A Methodology to Fabricate Titanium and Stainless Steel Wear Debris for Experimental Use: A Comparison of Size, Shape, and Chemistry

    Volume 2, Issue 7 (July 2005)

    ISSN: 1546-962X

    CODEN: JAIOAD

    Published Online: 8 June 2005

    Page Count: 9


    Sprecher, CM
    AO Research Institute, Clavadelerstrasse, Davos,

    Kunze, J
    Technical University Hamburg-Harburg, Hamburg,

    Rush University Medical Center, Chicago, IL

    Burian, B
    AO Research Institute, Clavadelerstrasse, Davos,

    Villinger, N
    AO Research Institute, Clavadelerstrasse, Davos,

    Jacobs, JJ
    Rush University Medical Center, Chicago, IL

    Schneider, E
    AO Research Institute, Clavadelerstrasse, Davos,

    Wimmer, MA
    Rush University Medical Center, Chicago, IL

    (Received 13 August 2004; accepted 25 January 2005)

    Abstract

    It is well established that particulate debris can cause osteolysis. The current paper describes a simple procedure to generate titanium and stainless steel particulates for in vitro and in vivo use.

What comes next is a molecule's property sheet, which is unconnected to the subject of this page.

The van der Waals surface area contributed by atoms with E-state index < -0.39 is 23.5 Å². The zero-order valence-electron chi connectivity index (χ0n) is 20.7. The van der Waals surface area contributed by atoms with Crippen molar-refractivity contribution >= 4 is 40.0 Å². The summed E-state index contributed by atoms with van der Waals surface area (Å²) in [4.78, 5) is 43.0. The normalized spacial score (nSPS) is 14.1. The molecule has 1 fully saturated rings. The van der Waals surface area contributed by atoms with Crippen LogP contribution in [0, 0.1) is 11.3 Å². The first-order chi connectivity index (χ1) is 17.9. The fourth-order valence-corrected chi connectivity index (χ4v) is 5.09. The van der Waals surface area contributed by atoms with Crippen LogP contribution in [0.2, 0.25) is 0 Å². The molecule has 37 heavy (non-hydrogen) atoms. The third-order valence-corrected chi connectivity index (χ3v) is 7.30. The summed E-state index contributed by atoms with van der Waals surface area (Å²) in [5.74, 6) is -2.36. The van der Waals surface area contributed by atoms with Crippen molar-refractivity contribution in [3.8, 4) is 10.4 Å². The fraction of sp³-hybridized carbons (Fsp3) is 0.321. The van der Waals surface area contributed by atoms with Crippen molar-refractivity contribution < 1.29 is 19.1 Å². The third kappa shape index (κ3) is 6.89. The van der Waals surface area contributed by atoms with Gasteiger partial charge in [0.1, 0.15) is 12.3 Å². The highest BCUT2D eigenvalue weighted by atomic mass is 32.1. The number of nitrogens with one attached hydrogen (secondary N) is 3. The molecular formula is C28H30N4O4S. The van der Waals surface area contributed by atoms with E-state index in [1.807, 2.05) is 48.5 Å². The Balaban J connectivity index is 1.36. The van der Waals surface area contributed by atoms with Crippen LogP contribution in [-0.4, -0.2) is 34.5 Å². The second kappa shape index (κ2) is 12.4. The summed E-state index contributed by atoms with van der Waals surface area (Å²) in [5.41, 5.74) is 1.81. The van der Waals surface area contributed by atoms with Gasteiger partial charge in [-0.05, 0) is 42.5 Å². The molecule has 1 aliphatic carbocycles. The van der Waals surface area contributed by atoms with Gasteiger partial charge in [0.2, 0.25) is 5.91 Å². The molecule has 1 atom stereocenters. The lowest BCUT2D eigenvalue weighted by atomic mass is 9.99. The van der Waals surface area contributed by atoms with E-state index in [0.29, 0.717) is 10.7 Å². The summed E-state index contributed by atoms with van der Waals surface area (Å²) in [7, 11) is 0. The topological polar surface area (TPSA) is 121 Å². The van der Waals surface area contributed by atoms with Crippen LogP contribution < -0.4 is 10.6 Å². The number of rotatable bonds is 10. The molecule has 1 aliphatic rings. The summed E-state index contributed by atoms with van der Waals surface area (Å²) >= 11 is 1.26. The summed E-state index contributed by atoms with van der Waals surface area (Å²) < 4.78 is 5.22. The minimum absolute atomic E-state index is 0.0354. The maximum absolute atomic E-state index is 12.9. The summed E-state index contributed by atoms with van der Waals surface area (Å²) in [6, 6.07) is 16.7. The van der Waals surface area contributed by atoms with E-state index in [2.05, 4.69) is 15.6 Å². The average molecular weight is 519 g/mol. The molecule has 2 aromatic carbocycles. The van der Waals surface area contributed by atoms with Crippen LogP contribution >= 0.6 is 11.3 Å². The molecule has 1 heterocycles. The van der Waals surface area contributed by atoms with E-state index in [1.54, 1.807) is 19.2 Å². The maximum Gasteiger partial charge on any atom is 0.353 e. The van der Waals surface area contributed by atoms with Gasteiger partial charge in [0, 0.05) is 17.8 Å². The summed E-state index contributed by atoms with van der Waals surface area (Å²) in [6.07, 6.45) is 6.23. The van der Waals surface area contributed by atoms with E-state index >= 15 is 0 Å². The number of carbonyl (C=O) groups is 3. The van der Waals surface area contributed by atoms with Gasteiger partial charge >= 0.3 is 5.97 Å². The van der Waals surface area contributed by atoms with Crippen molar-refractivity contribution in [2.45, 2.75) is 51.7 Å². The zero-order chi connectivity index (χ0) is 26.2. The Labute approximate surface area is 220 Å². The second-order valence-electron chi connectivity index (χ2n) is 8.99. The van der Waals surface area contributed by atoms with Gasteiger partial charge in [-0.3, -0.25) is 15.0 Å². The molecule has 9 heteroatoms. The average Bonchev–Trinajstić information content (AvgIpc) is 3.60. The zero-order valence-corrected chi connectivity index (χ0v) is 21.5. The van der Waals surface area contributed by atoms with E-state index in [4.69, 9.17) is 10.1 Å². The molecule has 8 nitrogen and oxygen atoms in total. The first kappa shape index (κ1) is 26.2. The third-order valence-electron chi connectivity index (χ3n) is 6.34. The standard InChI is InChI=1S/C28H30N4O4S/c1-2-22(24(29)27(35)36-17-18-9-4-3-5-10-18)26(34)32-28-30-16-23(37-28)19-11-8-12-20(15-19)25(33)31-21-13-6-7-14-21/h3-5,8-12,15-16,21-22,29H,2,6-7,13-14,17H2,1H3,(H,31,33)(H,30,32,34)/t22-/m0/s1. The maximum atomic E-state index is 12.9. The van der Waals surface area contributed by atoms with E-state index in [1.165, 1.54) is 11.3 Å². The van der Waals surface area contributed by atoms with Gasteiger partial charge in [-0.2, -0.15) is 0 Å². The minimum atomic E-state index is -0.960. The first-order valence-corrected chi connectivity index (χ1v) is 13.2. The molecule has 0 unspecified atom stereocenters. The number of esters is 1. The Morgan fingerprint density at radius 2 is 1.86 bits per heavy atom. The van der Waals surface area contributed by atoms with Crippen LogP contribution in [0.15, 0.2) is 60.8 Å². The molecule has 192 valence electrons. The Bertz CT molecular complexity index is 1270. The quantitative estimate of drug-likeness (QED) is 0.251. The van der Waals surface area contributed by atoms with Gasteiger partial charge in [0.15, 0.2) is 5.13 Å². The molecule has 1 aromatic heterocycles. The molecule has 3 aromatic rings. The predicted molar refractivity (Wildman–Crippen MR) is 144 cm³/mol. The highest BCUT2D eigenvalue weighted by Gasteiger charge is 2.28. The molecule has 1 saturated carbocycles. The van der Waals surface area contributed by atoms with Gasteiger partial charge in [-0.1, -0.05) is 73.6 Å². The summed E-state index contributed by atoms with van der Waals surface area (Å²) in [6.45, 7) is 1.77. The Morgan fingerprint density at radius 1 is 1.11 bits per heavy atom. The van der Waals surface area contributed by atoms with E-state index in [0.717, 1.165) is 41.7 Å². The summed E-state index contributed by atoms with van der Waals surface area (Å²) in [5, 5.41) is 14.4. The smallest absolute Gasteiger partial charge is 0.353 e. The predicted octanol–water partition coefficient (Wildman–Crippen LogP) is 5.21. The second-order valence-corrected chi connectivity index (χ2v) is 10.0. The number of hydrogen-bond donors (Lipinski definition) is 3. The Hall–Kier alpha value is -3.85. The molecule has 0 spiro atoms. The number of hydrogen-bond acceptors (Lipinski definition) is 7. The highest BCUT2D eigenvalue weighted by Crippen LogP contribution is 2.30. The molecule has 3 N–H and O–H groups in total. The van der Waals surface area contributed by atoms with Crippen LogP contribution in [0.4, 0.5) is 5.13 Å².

The ‘wear generator’ consisted of three pins out of titanium or stainless steel fixed onto a stir “bar.” The bar was rotated in a beaker filled with Ringer's solution against a disk of the same metal. The extracted particles were described using scanning electron microscopy, X-ray diffraction analyses, and inductively coupled plasma - optical emission spectroscopy. In addition, the chemical stability of the generated particles was tested.

    The Equivalent Circle Diameter of stainless steel particles was smaller than that of titanium. Titanium particles contained pure titanium metal and titanium oxides. In contrast, stainless steel particles contained soluble corrosion products (e.g., nickel) and other elements from the salty lubricant.


    Paper ID: JAI12814

    DOI: 10.1520/JAI12814

    ASTM International is a member of CrossRef.

    Author
    Title A Methodology to Fabricate Titanium and Stainless Steel Wear Debris for Experimental Use: A Comparison of Size, Shape, and Chemistry
    Symposium Titanium, Niobium, Zirconium, and Tantalum for Medical and Surgical Applications, 2004-11-10
    Committee F04